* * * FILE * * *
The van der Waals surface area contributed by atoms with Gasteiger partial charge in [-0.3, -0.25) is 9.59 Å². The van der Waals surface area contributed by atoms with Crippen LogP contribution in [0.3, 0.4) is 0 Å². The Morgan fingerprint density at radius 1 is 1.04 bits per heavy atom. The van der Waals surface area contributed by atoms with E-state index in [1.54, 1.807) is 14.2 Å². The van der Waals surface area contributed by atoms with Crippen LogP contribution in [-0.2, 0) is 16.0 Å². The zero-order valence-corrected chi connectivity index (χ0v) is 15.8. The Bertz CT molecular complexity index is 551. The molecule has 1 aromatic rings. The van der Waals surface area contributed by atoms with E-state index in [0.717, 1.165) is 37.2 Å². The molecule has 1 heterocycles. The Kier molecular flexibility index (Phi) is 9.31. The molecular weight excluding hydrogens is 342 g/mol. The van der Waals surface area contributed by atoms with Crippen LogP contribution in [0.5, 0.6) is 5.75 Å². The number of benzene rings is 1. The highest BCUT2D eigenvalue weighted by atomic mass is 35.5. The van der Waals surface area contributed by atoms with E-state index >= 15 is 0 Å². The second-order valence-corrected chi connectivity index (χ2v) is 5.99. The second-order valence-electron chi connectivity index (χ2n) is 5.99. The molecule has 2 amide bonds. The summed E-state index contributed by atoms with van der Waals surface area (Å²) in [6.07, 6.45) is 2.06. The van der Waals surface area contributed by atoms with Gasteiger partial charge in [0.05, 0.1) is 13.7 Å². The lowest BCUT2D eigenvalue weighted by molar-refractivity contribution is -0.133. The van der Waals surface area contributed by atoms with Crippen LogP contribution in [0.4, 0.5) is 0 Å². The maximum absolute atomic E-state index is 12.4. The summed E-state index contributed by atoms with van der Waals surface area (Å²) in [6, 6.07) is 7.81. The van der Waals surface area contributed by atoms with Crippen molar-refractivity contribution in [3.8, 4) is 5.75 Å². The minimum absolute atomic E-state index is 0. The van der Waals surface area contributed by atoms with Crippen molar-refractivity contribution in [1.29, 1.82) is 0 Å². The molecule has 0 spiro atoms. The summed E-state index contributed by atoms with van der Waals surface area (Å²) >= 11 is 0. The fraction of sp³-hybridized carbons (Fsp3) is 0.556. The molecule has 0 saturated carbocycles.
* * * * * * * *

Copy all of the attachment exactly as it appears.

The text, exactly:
The van der Waals surface area contributed by atoms with Gasteiger partial charge in [-0.3, -0.25) is 9.59 Å². The van der Waals surface area contributed by atoms with Crippen LogP contribution in [0.3, 0.4) is 0 Å². The Morgan fingerprint density at radius 1 is 1.04 bits per heavy atom. The van der Waals surface area contributed by atoms with E-state index in [1.54, 1.807) is 14.2 Å². The van der Waals surface area contributed by atoms with Crippen LogP contribution in [-0.2, 0) is 16.0 Å². The zero-order valence-corrected chi connectivity index (χ0v) is 15.8. The Bertz CT molecular complexity index is 551. The molecule has 1 aromatic rings. The van der Waals surface area contributed by atoms with E-state index in [0.717, 1.165) is 37.2 Å². The molecule has 1 heterocycles. The Kier molecular flexibility index (Phi) is 9.31. The molecular weight excluding hydrogens is 342 g/mol. The van der Waals surface area contributed by atoms with Crippen LogP contribution in [0.5, 0.6) is 5.75 Å². The number of benzene rings is 1. The highest BCUT2D eigenvalue weighted by atomic mass is 35.5. The van der Waals surface area contributed by atoms with E-state index >= 15 is 0 Å². The second-order valence-corrected chi connectivity index (χ2v) is 5.99. The second-order valence-electron chi connectivity index (χ2n) is 5.99. The molecule has 2 amide bonds. The summed E-state index contributed by atoms with van der Waals surface area (Å²) in [6.07, 6.45) is 2.06. The van der Waals surface area contributed by atoms with Gasteiger partial charge in [0.05, 0.1) is 13.7 Å². The lowest BCUT2D eigenvalue weighted by molar-refractivity contribution is -0.133. The van der Waals surface area contributed by atoms with Crippen LogP contribution in [0.4, 0.5) is 0 Å². The maximum absolute atomic E-state index is 12.4. The summed E-state index contributed by atoms with van der Waals surface area (Å²) in [6, 6.07) is 7.81. The van der Waals surface area contributed by atoms with Crippen molar-refractivity contribution in [3.8, 4) is 5.75 Å². The minimum absolute atomic E-state index is 0. The van der Waals surface area contributed by atoms with Crippen molar-refractivity contribution in [1.29, 1.82) is 0 Å². The molecule has 0 spiro atoms. The summed E-state index contributed by atoms with van der Waals surface area (Å²) >= 11 is 0. The fraction of sp³-hybridized carbons (Fsp3) is 0.556. The molecule has 0 saturated carbocycles.